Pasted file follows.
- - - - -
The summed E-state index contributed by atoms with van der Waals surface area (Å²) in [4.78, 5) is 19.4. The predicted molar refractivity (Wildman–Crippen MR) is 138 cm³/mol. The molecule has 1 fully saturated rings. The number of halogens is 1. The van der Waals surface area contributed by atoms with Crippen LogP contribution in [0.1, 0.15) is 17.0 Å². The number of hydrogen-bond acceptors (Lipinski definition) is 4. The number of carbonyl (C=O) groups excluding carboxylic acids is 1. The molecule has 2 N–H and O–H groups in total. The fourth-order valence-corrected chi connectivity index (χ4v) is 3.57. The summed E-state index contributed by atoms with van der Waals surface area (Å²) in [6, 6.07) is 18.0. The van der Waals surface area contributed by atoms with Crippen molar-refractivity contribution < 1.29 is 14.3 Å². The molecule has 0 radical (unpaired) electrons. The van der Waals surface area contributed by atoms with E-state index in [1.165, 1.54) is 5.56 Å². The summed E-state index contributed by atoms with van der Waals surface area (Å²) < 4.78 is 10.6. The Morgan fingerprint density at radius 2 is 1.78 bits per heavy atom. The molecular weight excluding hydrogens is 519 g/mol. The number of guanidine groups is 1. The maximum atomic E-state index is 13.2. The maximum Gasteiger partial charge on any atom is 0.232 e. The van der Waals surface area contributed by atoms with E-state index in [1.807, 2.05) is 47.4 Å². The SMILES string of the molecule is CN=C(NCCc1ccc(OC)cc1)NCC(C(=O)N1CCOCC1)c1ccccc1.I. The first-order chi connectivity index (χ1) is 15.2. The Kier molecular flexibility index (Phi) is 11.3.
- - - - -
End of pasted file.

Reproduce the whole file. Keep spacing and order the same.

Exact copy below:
The summed E-state index contributed by atoms with van der Waals surface area (Å²) in [4.78, 5) is 19.4. The predicted molar refractivity (Wildman–Crippen MR) is 138 cm³/mol. The molecule has 1 fully saturated rings. The number of halogens is 1. The van der Waals surface area contributed by atoms with Crippen LogP contribution in [0.1, 0.15) is 17.0 Å². The number of hydrogen-bond acceptors (Lipinski definition) is 4. The number of carbonyl (C=O) groups excluding carboxylic acids is 1. The molecule has 2 N–H and O–H groups in total. The fourth-order valence-corrected chi connectivity index (χ4v) is 3.57. The summed E-state index contributed by atoms with van der Waals surface area (Å²) in [6, 6.07) is 18.0. The van der Waals surface area contributed by atoms with Crippen molar-refractivity contribution < 1.29 is 14.3 Å². The molecule has 0 radical (unpaired) electrons. The van der Waals surface area contributed by atoms with E-state index in [1.165, 1.54) is 5.56 Å². The summed E-state index contributed by atoms with van der Waals surface area (Å²) < 4.78 is 10.6. The Morgan fingerprint density at radius 2 is 1.78 bits per heavy atom. The molecular weight excluding hydrogens is 519 g/mol. The number of guanidine groups is 1. The maximum atomic E-state index is 13.2. The maximum Gasteiger partial charge on any atom is 0.232 e. The van der Waals surface area contributed by atoms with E-state index in [1.807, 2.05) is 47.4 Å². The SMILES string of the molecule is CN=C(NCCc1ccc(OC)cc1)NCC(C(=O)N1CCOCC1)c1ccccc1.I. The first-order chi connectivity index (χ1) is 15.2. The Kier molecular flexibility index (Phi) is 11.3.